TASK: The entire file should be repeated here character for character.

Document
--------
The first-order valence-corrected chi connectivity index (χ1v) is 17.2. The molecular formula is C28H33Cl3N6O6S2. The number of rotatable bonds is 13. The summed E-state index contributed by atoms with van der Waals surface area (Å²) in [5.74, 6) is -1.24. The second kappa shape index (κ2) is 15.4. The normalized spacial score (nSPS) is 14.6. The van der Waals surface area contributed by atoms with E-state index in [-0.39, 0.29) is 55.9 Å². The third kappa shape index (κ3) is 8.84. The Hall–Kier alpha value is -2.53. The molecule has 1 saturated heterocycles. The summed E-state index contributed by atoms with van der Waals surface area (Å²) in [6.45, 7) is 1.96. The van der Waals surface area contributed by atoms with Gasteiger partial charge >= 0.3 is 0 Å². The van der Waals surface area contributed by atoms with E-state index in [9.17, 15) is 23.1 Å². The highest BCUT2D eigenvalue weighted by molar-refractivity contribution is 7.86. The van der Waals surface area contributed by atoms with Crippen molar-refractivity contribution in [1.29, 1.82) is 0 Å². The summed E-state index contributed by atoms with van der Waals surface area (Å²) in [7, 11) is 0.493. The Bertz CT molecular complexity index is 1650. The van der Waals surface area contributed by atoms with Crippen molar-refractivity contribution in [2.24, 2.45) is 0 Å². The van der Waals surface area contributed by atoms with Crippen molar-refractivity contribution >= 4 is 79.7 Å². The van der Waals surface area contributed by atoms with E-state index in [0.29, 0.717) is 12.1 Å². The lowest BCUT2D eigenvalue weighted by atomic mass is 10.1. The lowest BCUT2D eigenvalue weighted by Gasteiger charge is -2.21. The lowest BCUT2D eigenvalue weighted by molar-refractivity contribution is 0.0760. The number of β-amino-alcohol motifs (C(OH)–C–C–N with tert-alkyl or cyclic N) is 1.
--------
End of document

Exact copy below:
The first-order valence-corrected chi connectivity index (χ1v) is 17.2. The molecular formula is C28H33Cl3N6O6S2. The number of rotatable bonds is 13. The summed E-state index contributed by atoms with van der Waals surface area (Å²) in [5.74, 6) is -1.24. The second kappa shape index (κ2) is 15.4. The normalized spacial score (nSPS) is 14.6. The van der Waals surface area contributed by atoms with E-state index in [-0.39, 0.29) is 55.9 Å². The third kappa shape index (κ3) is 8.84. The Hall–Kier alpha value is -2.53. The molecule has 1 saturated heterocycles. The summed E-state index contributed by atoms with van der Waals surface area (Å²) in [6.45, 7) is 1.96. The van der Waals surface area contributed by atoms with Gasteiger partial charge >= 0.3 is 0 Å². The van der Waals surface area contributed by atoms with E-state index in [9.17, 15) is 23.1 Å². The highest BCUT2D eigenvalue weighted by molar-refractivity contribution is 7.86. The van der Waals surface area contributed by atoms with Crippen molar-refractivity contribution in [1.29, 1.82) is 0 Å². The summed E-state index contributed by atoms with van der Waals surface area (Å²) in [7, 11) is 0.493. The Bertz CT molecular complexity index is 1650. The van der Waals surface area contributed by atoms with Crippen molar-refractivity contribution in [2.24, 2.45) is 0 Å². The van der Waals surface area contributed by atoms with Crippen molar-refractivity contribution >= 4 is 79.7 Å². The van der Waals surface area contributed by atoms with E-state index in [0.29, 0.717) is 12.1 Å². The lowest BCUT2D eigenvalue weighted by atomic mass is 10.1. The lowest BCUT2D eigenvalue weighted by Gasteiger charge is -2.21. The lowest BCUT2D eigenvalue weighted by molar-refractivity contribution is 0.0760. The number of β-amino-alcohol motifs (C(OH)–C–C–N with tert-alkyl or cyclic N) is 1.